3. The method of claim 2, wherein if the magnitude of the central peak is greater than a threshold, indicating an asymmetric delay sensor degradation.
4. The method of claim 3, wherein if an expected mean air/fuel ratio is greater than a determined mean air/fuel ratio at idle, indicating a rich to lean delay sensor degradation, and if the expected mean air/fuel ratio is less than the determined mean air/fuel ratio at idle, indicating a lean to rich delay sensor degradation.
5. The method of claim 3, wherein if the magnitude of the central peak is less than the threshold and the magnitude of the mode is outside a symmetric range, indicating an asymmetric response sensor degradation.
6. The method of claim 5, wherein if the magnitude of the mode is less than the symmetric range, indicating a lean to rich response sensor degradation, and if the magnitude of the mode is greater than the symmetric range, indicating a rich to lean response sensor degradation.
7. The method of claim 5, wherein if the magnitude of the mode is in the symmetric range, indicating no degradation or a symmetric sensor degradation.
8. The method of claim 7, further comprising indicating a symmetric delay sensor degradation if a determined time delay is greater than a nominal time delay, and indicating a symmetric response sensor degradation if a determined time constant is greater than a nominal time.
9. The method of claim 1, wherein the selected operating conditions further comprise steady state operating conditions.
10. The method of claim 1, further comprising adjusting a fuel injection amount and/or timing based on the indicated degradation.
11. A system for a vehicle, comprising:
- an engine including a fuel injection system;
- an exhaust gas sensor coupled in an exhaust system of the engine; and
- a controller including instructions executable to: indicate exhaust gas sensor degradation based on characteristics of a distribution of extreme values of a plurality of sets of lambda differentials collected during steady state operating conditions; and adjust an amount and/or timing of fuel injection based on the indicated sensor degradation.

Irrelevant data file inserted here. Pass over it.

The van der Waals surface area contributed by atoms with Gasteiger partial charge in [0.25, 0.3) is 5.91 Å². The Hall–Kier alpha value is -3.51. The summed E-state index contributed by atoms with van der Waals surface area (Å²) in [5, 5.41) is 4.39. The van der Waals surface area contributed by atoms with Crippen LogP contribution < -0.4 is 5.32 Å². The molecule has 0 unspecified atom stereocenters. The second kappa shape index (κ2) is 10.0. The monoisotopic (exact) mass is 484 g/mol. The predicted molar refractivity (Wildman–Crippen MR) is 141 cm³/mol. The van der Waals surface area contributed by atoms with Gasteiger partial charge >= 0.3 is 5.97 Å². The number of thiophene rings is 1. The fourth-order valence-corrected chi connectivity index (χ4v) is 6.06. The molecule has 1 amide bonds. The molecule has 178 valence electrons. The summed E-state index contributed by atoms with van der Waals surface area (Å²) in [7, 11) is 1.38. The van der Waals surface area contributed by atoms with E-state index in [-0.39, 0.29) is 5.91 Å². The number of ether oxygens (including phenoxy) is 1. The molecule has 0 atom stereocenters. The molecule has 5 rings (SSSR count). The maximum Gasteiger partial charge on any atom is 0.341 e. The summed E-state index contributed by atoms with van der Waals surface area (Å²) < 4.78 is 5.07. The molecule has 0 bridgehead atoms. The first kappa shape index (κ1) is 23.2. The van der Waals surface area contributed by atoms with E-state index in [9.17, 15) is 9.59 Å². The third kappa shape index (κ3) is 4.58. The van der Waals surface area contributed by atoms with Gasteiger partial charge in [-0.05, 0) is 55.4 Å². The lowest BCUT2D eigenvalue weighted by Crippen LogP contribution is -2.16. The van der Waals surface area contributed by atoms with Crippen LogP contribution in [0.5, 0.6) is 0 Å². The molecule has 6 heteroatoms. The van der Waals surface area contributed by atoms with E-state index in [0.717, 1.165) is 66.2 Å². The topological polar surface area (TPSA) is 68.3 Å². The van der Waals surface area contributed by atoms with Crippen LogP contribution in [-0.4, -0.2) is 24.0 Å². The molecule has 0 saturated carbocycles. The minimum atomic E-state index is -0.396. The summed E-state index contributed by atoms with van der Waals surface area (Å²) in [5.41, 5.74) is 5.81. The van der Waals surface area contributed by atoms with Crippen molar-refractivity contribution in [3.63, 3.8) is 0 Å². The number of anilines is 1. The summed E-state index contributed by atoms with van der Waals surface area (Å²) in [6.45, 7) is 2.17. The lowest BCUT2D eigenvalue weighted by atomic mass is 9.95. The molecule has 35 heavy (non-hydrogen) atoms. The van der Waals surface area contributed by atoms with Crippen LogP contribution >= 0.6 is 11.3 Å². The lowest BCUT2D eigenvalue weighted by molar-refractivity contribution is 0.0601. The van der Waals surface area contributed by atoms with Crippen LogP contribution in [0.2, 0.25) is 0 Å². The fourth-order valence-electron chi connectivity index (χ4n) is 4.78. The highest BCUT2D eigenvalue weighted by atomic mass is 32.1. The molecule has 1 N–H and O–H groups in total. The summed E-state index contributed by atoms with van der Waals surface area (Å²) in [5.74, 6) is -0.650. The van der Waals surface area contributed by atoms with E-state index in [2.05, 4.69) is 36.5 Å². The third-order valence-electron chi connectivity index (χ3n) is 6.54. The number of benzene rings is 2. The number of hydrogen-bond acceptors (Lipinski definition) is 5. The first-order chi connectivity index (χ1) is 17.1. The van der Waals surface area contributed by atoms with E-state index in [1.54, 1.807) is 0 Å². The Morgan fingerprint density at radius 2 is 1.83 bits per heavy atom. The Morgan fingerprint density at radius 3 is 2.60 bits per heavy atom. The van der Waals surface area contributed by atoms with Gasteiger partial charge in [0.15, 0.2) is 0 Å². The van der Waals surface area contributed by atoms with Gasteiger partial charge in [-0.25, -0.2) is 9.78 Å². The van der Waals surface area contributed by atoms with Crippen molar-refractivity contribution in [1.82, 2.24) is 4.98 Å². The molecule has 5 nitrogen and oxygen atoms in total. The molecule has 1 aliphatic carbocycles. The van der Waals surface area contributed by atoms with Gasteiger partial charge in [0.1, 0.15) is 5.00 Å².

12. The system of claim 11, wherein the instructions are further executable to notify an operator of the vehicle if the indicated sensor degradation exceeds a threshold.
13. The system of claim 11, wherein the distribution is a generalized extreme value (GEV) distribution, and wherein the characteristics include a magnitude of a mode and of a central peak of the GEV distribution.
14. A method of monitoring an oxygen sensor coupled in an engine exhaust, comprising:
- indicating an asymmetric delay sensor degradation if a first characteristic of a distribution of extreme values of a plurality of sets of lambda differentials exceeds a first threshold; and
- indicating an asymmetric response sensor degradation if the first characteristic is below the first threshold and a second characteristic of the distribution is outside a second threshold range.
15. The method of claim 14, wherein the first characteristic a magnitude of a central peak of the distribution and the second characteristic is a magnitude of a mode of the distribution.
16. The method of claim 14, further comprising indicating a no fault or symmetric sensor degradation if the first characteristic is below the first threshold and the second characteristic is within the second threshold range.
17. The method of claim 16, further comprising indicating a symmetric delay sensor degradation if a determined time delay of the sensor is greater than a nominal time delay, and indicating a symmetric response sensor degradation if a determined time constant of the sensor is greater than a nominal time constant.
18. The method of claim 14, further comprising adjusting a fuel injection amount based on an indicated sensor degradation.
19. The method of claim 14, wherein the lambda differentials are collected during steady state operating conditions.
20. A method of monitoring an exhaust gas sensor, comprising:
- applying a set of inputs for a given sample to a support vector machine to generate a classification output;
- recording a plurality of classification outputs for a plurality of successive samples over a duration;
- ranking each of the plurality of classifications based on confidence levels associated with each classification output; and
- indicating a sensor condition based on at least the highest ranked classification.
Filed: Jan 18, 2012
Publication Date: Jul 18, 2013
Patent Grant number: 9074513
Applicant: FORD GLOBAL TECHNOLOGIES, LLC (Dearborn, MI)
Inventors: Imad Hassan Makki (Dearborn Heights, MI), Pankaj Kumar (Houston, TX), James Michael Kerns (Trenton, MI), Hassene Jammoussi (Houston, TX)
Application Number: 13/352,885
International Classification: F02D 41/04 (20060101); G01N 33/00 (20060101);